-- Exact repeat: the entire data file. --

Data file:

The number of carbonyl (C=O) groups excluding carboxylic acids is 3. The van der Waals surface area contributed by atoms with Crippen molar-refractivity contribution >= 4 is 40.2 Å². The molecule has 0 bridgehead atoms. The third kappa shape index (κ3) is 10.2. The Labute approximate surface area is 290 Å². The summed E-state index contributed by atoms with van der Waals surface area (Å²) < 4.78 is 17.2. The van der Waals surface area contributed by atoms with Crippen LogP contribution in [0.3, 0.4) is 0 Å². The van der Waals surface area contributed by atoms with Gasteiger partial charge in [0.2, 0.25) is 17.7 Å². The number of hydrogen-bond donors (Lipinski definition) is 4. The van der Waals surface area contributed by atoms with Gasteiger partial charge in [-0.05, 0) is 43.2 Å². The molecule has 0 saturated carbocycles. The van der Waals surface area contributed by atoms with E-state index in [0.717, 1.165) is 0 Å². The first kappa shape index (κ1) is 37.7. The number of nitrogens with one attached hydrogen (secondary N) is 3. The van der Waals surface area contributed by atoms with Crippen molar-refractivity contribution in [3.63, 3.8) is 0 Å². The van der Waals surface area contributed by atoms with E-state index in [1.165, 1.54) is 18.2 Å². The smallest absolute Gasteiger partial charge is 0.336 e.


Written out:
The number of carbonyl (C=O) groups excluding carboxylic acids is 3. The van der Waals surface area contributed by atoms with Crippen molar-refractivity contribution >= 4 is 40.2 Å². The molecule has 0 bridgehead atoms. The third kappa shape index (κ3) is 10.2. The Labute approximate surface area is 290 Å². The summed E-state index contributed by atoms with van der Waals surface area (Å²) < 4.78 is 17.2. The van der Waals surface area contributed by atoms with Crippen LogP contribution in [0.3, 0.4) is 0 Å². The van der Waals surface area contributed by atoms with Gasteiger partial charge in [0.2, 0.25) is 17.7 Å². The number of hydrogen-bond donors (Lipinski definition) is 4. The van der Waals surface area contributed by atoms with Gasteiger partial charge in [-0.05, 0) is 43.2 Å². The molecule has 0 saturated carbocycles. The van der Waals surface area contributed by atoms with E-state index in [0.717, 1.165) is 0 Å². The first kappa shape index (κ1) is 37.7. The number of nitrogens with one attached hydrogen (secondary N) is 3. The van der Waals surface area contributed by atoms with Crippen molar-refractivity contribution in [3.63, 3.8) is 0 Å². The van der Waals surface area contributed by atoms with E-state index in [1.165, 1.54) is 18.2 Å². The smallest absolute Gasteiger partial charge is 0.336 e.